Against the Dark
I haven’t read anything by Carolyn Crane before, but her romantic suspense novels come highly recommended, so I picked up this first book in her four-book series The Associates for this months’ prompt. It’s fast-moving and well-written with some nicely steamy scenes – plus the hero is a hot, dangerously sexy maths-nerd who wears glasses. Um. Yeah, that right there was enough to get me interested! (Think Chris Hemsworth in Ghostbusters – I did! ;) ) On the downside, the romance is a bit hurried; the events of the story take place over three or four days so there’s not a lot of time to develop a relationship beyond physical attraction and the fact that the hero and heroine have to trust each other if they’re to make it to the end of the book alive. That said though, Against the Dark was enjoyable and I pretty much blew through it in one sitting; sometimes one craves well-done hokum with fights, chases, things blowing up and crackling sexual tension, and that’s exactly what I got so I was pretty happy by the end.
Former jewel thief and expert safe-cracker Angel Ramirez has been on the straight and narrow for the last five years and now makes her living as an interior designer. But she’s agreed to come out of retirement to pull a job with her friends and fellow thieves, Macy and White Jenny, that’s very personal to them. A violent gang has kidnapped Macy’s Aunt Aggie, who practically raised all three of them, and is demanding the set of priceless diamonds belonging to crime lord Walter Borgola – “the biggest pimp-scumbag and God knows what else in L.A.” – as ransom. Angel’s job is going to be to crack the Fenton Furst safe in Borgola’s bedroom; she’s one of the few people in the world who has the skills and knowledge to do it, so the ladies have got themselves into one of Borgola’s sleazy parties/orgies where they’re posing as working girls while waiting to make their move.
Cole Hawkins is one of The Associates, a shadowy organisation that is frequently used to do the jobs that can‘t be done legally or with official government sanction; “Officially, no governments knew about them; unofficially, they were central to the international fight against crime.” Cole has infiltrated Borgola’s operation as one of his security team, and for the past nine months has been gathering evidence and information on the sex trafficking ring Borgola is running out of Myanmar. Cole has recently uncovered an even more sinister side to the operation; Borgola is bringing in kids and using them in snuff movies, and there’s a new ‘shipment’ on the way, so Cole is up against it if he’s to track down the ships the kids are on, get them out of harm’s way and nail Borgola.
He knows the evidence he needs is contained within a second Fenton Furst safe which is in a hidden location in Borgola’s mansion. Whoever cracked the safe containing the diamonds will be able to crack the second one; Cole tracks Angel down and lies in wait for her at her apartment – and pretty much blackmails her into helping him.
From then on in, things move at a cracking pace as Cole and Angel – neither of whom trusts easily – have to work together to find the safe and obtain the information Cole needs. The romance is, as I said at the outset, perhaps a little rushed, building as it does over just a few days, but the pressure-cooker environment and close proximity in which Cole and Angel are operating, together with the smoking hot chemistry between them helps to make it if not completely believable, then at least perfectly plausible. The plot is twisty and well-constructed, with plenty of action and edge-of-the-seat moments, especially in the last quarter, when things really do get hairy.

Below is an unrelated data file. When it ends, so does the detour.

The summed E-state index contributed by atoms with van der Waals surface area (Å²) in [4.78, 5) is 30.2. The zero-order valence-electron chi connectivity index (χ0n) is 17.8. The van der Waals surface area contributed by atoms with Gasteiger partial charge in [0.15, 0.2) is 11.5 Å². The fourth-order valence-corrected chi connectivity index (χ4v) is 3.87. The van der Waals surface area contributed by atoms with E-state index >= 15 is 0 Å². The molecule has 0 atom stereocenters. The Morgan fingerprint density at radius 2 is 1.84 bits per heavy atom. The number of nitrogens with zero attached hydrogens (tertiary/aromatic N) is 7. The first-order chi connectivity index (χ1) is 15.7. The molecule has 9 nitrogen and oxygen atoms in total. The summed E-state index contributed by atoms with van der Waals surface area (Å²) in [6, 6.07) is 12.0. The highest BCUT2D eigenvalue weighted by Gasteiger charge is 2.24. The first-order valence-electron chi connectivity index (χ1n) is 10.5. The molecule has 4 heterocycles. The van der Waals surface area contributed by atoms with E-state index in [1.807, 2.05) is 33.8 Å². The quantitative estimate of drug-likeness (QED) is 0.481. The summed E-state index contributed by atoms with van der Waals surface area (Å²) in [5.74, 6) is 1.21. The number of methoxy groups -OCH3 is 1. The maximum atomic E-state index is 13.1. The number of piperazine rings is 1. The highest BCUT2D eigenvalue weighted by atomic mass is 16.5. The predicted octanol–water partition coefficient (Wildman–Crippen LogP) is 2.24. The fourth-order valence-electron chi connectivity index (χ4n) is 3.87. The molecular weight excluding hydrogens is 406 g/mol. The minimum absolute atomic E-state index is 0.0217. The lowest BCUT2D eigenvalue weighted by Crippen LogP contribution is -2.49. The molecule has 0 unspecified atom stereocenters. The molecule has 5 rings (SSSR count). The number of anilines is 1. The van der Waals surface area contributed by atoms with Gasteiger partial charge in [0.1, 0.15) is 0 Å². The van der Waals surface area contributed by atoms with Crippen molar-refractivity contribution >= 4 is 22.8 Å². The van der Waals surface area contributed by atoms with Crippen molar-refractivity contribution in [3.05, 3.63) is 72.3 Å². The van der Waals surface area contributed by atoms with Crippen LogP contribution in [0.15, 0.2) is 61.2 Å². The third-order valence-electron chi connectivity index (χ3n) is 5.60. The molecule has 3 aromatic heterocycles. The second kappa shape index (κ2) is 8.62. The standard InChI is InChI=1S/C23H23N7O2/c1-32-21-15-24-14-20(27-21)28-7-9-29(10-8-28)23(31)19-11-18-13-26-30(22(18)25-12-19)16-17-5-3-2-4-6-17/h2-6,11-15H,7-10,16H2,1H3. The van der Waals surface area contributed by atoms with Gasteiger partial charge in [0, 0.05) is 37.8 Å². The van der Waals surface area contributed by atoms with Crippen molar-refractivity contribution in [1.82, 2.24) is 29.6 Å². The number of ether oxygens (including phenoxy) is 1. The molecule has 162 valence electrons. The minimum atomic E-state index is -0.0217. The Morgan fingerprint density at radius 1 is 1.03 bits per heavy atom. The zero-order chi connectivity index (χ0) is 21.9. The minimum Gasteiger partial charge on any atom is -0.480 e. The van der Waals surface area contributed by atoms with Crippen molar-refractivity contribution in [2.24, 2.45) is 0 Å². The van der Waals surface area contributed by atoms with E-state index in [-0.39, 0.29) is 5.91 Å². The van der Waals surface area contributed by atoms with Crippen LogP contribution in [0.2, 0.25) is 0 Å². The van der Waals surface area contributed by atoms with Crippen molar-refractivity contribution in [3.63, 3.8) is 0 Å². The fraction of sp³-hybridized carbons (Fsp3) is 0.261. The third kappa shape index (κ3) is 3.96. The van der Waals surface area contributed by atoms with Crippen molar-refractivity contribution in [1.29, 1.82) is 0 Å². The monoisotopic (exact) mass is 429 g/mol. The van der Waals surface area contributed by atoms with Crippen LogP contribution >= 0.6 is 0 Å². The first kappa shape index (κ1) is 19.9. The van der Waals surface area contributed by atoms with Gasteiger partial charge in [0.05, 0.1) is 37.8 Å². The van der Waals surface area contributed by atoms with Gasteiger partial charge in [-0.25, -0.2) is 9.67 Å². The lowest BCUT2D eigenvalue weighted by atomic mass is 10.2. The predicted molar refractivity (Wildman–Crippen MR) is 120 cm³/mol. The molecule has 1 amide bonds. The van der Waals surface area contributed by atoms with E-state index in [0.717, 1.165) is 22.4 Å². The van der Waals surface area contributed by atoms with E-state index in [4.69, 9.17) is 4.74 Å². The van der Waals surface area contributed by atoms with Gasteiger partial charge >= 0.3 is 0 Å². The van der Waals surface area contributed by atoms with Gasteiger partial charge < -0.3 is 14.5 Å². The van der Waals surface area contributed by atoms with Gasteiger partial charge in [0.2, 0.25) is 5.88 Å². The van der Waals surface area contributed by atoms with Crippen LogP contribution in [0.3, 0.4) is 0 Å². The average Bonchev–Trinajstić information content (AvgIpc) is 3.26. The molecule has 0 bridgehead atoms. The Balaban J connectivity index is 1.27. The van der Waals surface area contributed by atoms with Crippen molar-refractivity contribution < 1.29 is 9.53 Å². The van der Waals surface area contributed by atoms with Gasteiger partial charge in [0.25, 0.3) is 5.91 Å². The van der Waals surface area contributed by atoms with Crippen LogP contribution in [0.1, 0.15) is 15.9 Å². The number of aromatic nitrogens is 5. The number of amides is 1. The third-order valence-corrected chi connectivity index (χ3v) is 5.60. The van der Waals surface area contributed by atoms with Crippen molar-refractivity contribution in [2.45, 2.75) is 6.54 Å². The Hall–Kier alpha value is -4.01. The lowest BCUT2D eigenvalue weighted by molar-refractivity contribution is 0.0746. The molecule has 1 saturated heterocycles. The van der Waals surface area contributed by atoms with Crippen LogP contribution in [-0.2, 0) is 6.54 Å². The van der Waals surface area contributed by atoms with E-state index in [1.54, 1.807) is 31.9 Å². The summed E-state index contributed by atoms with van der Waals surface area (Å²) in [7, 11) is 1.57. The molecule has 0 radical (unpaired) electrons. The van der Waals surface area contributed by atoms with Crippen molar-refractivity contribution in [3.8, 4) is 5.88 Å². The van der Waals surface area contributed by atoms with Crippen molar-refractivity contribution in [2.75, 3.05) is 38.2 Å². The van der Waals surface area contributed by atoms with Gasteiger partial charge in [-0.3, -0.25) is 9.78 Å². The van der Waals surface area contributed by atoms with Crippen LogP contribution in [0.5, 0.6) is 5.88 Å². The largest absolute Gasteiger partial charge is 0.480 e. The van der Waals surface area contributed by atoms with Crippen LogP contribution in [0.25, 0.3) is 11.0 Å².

Angel and Cole are complex, damaged and somewhat morally ambiguous. Angel clearly regrets her criminal past and what she sees as her inner ugliness, but her intelligence, resourcefulness and loyalty make her an engaging heroine. I also loved the ‘girl-power’ vibe that came off her relationship with Macy and White Jenny; these women obviously know each other intimately, and care about each other deeply, and even though they’ve not pulled a job together in five years, neither of those things has gone away. Cole is an intriguing mix of alpha and beta hero, a man who’s done a lot of things he’s not proud of and is prepared to keep doing bad things if it means he gets to help people who need it. He’s a maths genius and logistics expert, reducing problems to patterns and equations, the sort of guy who follows the paper-trail and comes up trumps – but he’s no slouch in the badassery or take-charge departments either.
I can’t deny though, that there were a few WTF? moments along the way, such as Cole telling Angel that her abilities as an interior designer somehow meant she could “see things we can’t” (huh? She can tell a bad guy by the quality of his laminate flooring?) or when Cole’s not-so-inner maths-nerd surfaces during sex scenes; “Women had been equations before this,” or “This woman … made his sigmas and coefficients swirl in a tornado.” – ouch?
Still, hot nerds are my catnip and I enjoyed Against the Dark for the sexy, escapist fun it was. I’m definitely planning to read the other books in the series.